The NTSB officially added drowsy driving to its list of dangerous driving habits this year. Unlike the others, however, every driver has the potential to get behind the wheel while sleepy. More than 80 million Americans say they get less than eight hours of sleep a night, according to the CDC, technically making them drowsy drivers. Sleeping for just six to seven hours at night can double a person’s risk of a drowsy driving accident, while sleeping for only five hours can quadruple it.
Those numbers could be a major player in the age group most at risk, 19- to 24-year-olds. With demanding college schedules, extracurricular activities and perhaps jobs, most college students don’t get the recommended eight hours of sleep at night. The GHSA also listed inexperience and biological changes as possible factors.
There’s other risk factors, too. Drivers on high speed, long or rural highways tend to fall asleep more. And that brings two road dangers together, most notable in Alabama.
Alabama’s fatality rate from car accidents is almost double the national average. But that’s not simply because Alabamians are terrible drivers, according to Birmingham car accident attorney Mike Mitchell. “It’s because a large segment of Alabama’s population lives in rural areas where hospitals are farther distances away than normal,” Mitchell said.
Emergency teams take longer to reach accidents, depleting chances of survival for those seriously injured. Truck drivers, of course, also find themselves on long, high-speed, rural roads more often than not.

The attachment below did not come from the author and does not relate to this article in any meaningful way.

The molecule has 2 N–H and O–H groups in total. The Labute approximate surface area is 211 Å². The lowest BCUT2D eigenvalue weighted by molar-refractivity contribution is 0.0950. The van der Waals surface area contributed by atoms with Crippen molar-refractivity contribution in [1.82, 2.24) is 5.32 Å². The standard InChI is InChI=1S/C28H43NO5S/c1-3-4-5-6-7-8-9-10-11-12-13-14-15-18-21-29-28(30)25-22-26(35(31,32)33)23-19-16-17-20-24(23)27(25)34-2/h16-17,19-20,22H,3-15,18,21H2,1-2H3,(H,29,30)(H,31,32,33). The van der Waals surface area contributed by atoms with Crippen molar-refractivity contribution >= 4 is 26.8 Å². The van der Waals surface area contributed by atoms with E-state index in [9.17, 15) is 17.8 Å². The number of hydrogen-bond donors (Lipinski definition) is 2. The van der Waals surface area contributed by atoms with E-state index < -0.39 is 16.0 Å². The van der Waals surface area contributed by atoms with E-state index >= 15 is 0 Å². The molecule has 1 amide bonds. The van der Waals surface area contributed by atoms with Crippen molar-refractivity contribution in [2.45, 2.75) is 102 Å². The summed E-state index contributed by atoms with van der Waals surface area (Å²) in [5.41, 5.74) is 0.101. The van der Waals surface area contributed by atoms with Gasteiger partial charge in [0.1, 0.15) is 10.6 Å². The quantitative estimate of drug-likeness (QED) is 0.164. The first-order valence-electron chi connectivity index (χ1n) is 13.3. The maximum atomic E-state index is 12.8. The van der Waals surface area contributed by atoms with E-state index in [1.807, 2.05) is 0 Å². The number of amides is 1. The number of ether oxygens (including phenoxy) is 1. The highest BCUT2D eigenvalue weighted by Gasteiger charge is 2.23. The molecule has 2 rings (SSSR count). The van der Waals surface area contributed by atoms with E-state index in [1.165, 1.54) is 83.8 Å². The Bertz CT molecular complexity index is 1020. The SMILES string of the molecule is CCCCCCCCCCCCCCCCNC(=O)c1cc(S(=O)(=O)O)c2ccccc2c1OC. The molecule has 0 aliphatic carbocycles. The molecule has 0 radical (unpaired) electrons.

First, drivers should recognize initial signs of drowsy driving: excessive yawning, drifting from lanes, hitting rumble strips, etc. Once a driver realizes they’re tired, they should drink caffeine or pull over for a quick 10-minute nap. When driving long distances, drivers should try taking a break every 100 miles or two hours and travel during times they’re normally awake. If too tired, drivers should find a place to rest for the night. However, more reliable solutions are on the way, as well.
No longer a surprise, many manufacturing companies are relying less on road fixes — like rumble strips — and more on built-in car technology. Automatic braking, for example, can prevent sleeping drivers from rear-ending a stopped car. When used, the brakes can trigger a sound alarm and digital dashboard message, waking up the driver.
Of course, the easiest way to end drowsy driving in your home, especially for the 19-24 age group, is through communication. Talk to new drivers about the associated risks and don’t allow them to go on long distance trips until they’re more experienced drivers.
November 6-13th is national Drowsy Driving Prevention Week. While many people may never risk driving drunk or distracted, everyone has the potential to be tired. Awake to drive and join in the national efforts to help raise awareness for drowsy driving.
Jenna Murrell is a digital marketing specialist with Safer America, a consumer safety organization. Through data visualizations, interactive content and blogging, we’re working towards bringing safety into everyday conversations.